You Are Too Stupid To Understand Electricity Prices Say Utilities CEOs

The market for electricity might be more dense and secretive than the financial markets argues EE News today in a story about rising electricity prices in Connecticut. They’re not kidding, check out the explanation of how electricity’s price is determined in New England:

For more than a century, electricity prices were regulated to cover utilities’ costs and yield a reasonable profit. In New England, as in other managed energy markets, short-term wholesale electricity prices are determined in a competitive bidding process, with generators offering various amounts of power at prices they choose. Prices also rise when congestion on power lines prevents cheaper power from reaching New England. That congestion factor is added to the bidding through a “locational marginal pricing” formula.

Put simply, ISO New England — the region’s grid manager — chooses the lowest bid first, then the next lowest, and so on up the “stack” of bids, until there are enough bids to supply the power needed for each hour of the day. Generators are expected to bid the immediate “marginal cost” of producing one more unit of power based roughly on their operating costs, says McCullough. The highest bid selected “clears the market,” and all generators selected receive this price regardless of what price they bid.

This bizarre system is perfect for being gamed. Some providers put in excessively high bids to create windfall profit opportunities. The most disturbing thing of all is that consumers have so little control over what happens to electrical prices.

The story quotes multiple executives saying electricity pricing is “complicated.” Darn right it is. But because utilities won’t clearly explain what’s happening, perhaps for fear of being exposed, consumers are expected to just accept on face value what’s happening to them. With the coming changes in energy, consumers might not accept higher prices for much longer.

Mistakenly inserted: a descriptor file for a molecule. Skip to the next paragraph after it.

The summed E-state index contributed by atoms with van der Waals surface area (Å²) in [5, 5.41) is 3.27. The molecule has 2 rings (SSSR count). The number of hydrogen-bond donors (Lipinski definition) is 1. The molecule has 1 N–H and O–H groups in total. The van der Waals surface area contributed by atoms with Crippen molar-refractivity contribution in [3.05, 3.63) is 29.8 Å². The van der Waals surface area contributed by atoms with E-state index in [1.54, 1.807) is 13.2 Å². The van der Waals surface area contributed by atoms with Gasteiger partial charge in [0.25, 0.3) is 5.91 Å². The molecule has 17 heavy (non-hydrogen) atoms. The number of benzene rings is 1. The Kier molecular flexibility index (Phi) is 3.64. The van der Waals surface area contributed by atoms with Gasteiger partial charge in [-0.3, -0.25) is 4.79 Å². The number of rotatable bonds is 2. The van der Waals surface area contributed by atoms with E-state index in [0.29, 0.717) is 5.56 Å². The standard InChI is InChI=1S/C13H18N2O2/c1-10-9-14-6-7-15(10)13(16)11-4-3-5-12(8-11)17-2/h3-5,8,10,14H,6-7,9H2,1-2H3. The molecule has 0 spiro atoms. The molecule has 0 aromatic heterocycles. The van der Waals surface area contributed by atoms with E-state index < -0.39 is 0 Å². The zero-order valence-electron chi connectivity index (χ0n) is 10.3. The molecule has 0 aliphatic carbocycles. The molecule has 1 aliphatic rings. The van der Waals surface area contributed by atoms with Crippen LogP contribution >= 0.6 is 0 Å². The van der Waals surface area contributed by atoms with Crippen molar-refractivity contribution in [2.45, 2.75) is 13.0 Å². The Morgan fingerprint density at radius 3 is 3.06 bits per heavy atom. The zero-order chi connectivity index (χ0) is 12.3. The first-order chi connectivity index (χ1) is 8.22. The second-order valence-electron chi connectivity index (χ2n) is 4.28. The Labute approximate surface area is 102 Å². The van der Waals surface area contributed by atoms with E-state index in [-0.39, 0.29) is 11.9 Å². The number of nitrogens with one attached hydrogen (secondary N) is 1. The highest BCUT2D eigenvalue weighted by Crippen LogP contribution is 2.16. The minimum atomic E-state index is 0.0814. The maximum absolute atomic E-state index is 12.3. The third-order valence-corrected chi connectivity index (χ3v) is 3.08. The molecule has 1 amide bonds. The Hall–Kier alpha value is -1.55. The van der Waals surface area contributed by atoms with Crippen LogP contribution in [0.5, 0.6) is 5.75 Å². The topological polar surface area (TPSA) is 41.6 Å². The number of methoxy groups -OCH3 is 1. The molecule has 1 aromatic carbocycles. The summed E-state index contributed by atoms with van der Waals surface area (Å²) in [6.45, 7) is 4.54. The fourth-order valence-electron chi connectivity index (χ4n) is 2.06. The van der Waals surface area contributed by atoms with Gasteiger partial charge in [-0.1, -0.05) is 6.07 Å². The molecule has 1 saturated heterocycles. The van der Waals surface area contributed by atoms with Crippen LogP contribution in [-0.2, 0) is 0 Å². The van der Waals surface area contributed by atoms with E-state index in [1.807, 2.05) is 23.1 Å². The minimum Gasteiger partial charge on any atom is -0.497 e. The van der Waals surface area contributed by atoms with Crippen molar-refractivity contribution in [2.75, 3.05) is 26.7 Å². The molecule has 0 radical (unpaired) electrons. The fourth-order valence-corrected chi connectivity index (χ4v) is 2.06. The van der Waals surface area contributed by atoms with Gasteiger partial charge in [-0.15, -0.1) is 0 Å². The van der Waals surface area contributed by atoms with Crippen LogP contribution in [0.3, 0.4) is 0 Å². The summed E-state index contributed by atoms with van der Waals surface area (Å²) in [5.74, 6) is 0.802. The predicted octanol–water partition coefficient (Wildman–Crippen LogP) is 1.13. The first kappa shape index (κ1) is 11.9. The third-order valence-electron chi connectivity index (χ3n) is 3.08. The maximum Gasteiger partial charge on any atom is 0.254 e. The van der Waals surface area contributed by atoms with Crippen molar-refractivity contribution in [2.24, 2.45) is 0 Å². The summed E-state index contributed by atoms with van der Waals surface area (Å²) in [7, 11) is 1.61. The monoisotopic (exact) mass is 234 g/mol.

But complexity means that when electricity prices rise, consumers are left with “trust me” assurances from regulators and monitors, market critics say. And when prices go really high, a backlash has followed against the system itself, as in Connecticut’s case.

Consumers will face dramatic electricity price increases again if plans proceed for a huge buildup in renewable energy, expansion of the transmission grid, and a cap-and-trade regime to control greenhouse gas emissions, industry leaders warn. The market for a cap-and-trade system has the potential to add another byzantine layer of rules on top of already complex wholesale electricity markets today. That could accelerate public bafflement and outrage as prices rise.

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